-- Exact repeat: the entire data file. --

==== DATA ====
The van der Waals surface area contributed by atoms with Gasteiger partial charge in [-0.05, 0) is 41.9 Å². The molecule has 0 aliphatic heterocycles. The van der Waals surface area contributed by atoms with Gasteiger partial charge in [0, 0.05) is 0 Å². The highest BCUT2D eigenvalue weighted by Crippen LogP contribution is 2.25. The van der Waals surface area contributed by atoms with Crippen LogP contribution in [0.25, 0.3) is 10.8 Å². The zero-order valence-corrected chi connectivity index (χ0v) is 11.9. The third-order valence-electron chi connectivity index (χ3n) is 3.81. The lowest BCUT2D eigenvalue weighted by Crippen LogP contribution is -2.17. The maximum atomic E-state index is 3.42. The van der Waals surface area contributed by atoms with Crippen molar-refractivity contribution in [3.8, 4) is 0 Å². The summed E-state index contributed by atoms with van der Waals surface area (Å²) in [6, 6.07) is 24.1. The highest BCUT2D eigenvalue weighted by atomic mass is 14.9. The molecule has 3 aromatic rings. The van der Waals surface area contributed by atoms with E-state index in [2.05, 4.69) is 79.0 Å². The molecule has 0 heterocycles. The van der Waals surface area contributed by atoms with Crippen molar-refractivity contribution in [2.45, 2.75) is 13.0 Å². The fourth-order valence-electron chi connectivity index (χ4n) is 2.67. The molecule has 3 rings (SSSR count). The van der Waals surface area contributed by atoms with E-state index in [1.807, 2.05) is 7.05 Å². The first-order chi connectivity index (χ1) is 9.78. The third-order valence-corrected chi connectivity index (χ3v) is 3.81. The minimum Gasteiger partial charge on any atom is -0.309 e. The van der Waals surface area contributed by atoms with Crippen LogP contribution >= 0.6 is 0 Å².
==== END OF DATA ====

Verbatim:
The van der Waals surface area contributed by atoms with Gasteiger partial charge in [-0.05, 0) is 41.9 Å². The molecule has 0 aliphatic heterocycles. The van der Waals surface area contributed by atoms with Gasteiger partial charge in [0, 0.05) is 0 Å². The highest BCUT2D eigenvalue weighted by Crippen LogP contribution is 2.25. The van der Waals surface area contributed by atoms with Crippen LogP contribution in [0.25, 0.3) is 10.8 Å². The zero-order valence-corrected chi connectivity index (χ0v) is 11.9. The third-order valence-electron chi connectivity index (χ3n) is 3.81. The lowest BCUT2D eigenvalue weighted by Crippen LogP contribution is -2.17. The maximum atomic E-state index is 3.42. The van der Waals surface area contributed by atoms with Crippen molar-refractivity contribution in [3.8, 4) is 0 Å². The summed E-state index contributed by atoms with van der Waals surface area (Å²) in [6, 6.07) is 24.1. The highest BCUT2D eigenvalue weighted by atomic mass is 14.9. The molecule has 3 aromatic rings. The van der Waals surface area contributed by atoms with E-state index in [2.05, 4.69) is 79.0 Å². The molecule has 0 heterocycles. The van der Waals surface area contributed by atoms with Crippen molar-refractivity contribution in [2.45, 2.75) is 13.0 Å². The fourth-order valence-electron chi connectivity index (χ4n) is 2.67. The molecule has 3 rings (SSSR count). The van der Waals surface area contributed by atoms with E-state index in [1.807, 2.05) is 7.05 Å². The first-order chi connectivity index (χ1) is 9.78. The third-order valence-corrected chi connectivity index (χ3v) is 3.81. The minimum Gasteiger partial charge on any atom is -0.309 e. The van der Waals surface area contributed by atoms with Crippen LogP contribution >= 0.6 is 0 Å².